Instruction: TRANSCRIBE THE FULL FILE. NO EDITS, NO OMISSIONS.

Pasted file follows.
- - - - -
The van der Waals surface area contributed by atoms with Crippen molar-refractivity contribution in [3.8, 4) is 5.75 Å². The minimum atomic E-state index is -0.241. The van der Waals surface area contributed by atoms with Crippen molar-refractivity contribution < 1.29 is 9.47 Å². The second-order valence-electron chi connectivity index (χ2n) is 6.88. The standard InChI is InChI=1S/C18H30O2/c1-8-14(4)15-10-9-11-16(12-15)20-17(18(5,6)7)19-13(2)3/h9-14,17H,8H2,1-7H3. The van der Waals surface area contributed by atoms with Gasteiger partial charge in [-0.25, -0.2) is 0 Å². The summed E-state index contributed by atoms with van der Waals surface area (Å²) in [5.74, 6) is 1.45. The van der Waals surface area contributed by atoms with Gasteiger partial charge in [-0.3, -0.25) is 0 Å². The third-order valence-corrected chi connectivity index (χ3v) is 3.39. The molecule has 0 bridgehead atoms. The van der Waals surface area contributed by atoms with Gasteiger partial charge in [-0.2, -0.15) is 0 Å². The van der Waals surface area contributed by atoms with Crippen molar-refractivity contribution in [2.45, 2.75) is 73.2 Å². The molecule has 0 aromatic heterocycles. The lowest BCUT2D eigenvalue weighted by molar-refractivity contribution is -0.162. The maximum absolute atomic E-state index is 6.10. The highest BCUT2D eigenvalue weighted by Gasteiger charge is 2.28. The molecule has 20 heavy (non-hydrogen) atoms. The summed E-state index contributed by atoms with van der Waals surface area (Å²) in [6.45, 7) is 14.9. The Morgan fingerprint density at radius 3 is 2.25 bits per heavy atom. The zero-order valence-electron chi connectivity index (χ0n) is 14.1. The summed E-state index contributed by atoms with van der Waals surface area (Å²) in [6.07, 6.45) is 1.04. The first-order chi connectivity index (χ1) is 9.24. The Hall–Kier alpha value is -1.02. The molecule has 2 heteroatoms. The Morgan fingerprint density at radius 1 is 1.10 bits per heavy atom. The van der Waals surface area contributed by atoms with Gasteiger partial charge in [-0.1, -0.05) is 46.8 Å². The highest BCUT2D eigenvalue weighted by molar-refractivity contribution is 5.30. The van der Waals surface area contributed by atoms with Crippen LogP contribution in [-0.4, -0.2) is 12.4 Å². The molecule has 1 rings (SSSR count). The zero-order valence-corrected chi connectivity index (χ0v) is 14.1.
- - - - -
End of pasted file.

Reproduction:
The van der Waals surface area contributed by atoms with Crippen molar-refractivity contribution in [3.8, 4) is 5.75 Å². The minimum atomic E-state index is -0.241. The van der Waals surface area contributed by atoms with Crippen molar-refractivity contribution < 1.29 is 9.47 Å². The second-order valence-electron chi connectivity index (χ2n) is 6.88. The standard InChI is InChI=1S/C18H30O2/c1-8-14(4)15-10-9-11-16(12-15)20-17(18(5,6)7)19-13(2)3/h9-14,17H,8H2,1-7H3. The van der Waals surface area contributed by atoms with Gasteiger partial charge in [-0.25, -0.2) is 0 Å². The summed E-state index contributed by atoms with van der Waals surface area (Å²) in [5.74, 6) is 1.45. The van der Waals surface area contributed by atoms with Gasteiger partial charge in [-0.3, -0.25) is 0 Å². The third-order valence-corrected chi connectivity index (χ3v) is 3.39. The molecule has 0 bridgehead atoms. The van der Waals surface area contributed by atoms with Gasteiger partial charge in [-0.2, -0.15) is 0 Å². The van der Waals surface area contributed by atoms with Crippen molar-refractivity contribution in [2.45, 2.75) is 73.2 Å². The molecule has 0 aromatic heterocycles. The lowest BCUT2D eigenvalue weighted by molar-refractivity contribution is -0.162. The maximum absolute atomic E-state index is 6.10. The highest BCUT2D eigenvalue weighted by Gasteiger charge is 2.28. The molecule has 20 heavy (non-hydrogen) atoms. The summed E-state index contributed by atoms with van der Waals surface area (Å²) in [6.45, 7) is 14.9. The Morgan fingerprint density at radius 3 is 2.25 bits per heavy atom. The zero-order valence-electron chi connectivity index (χ0n) is 14.1. The summed E-state index contributed by atoms with van der Waals surface area (Å²) in [6.07, 6.45) is 1.04. The first-order chi connectivity index (χ1) is 9.24. The Hall–Kier alpha value is -1.02. The molecule has 2 heteroatoms. The Morgan fingerprint density at radius 1 is 1.10 bits per heavy atom. The van der Waals surface area contributed by atoms with Gasteiger partial charge in [-0.1, -0.05) is 46.8 Å². The highest BCUT2D eigenvalue weighted by molar-refractivity contribution is 5.30. The van der Waals surface area contributed by atoms with Crippen LogP contribution in [-0.4, -0.2) is 12.4 Å². The molecule has 1 rings (SSSR count). The zero-order valence-corrected chi connectivity index (χ0v) is 14.1.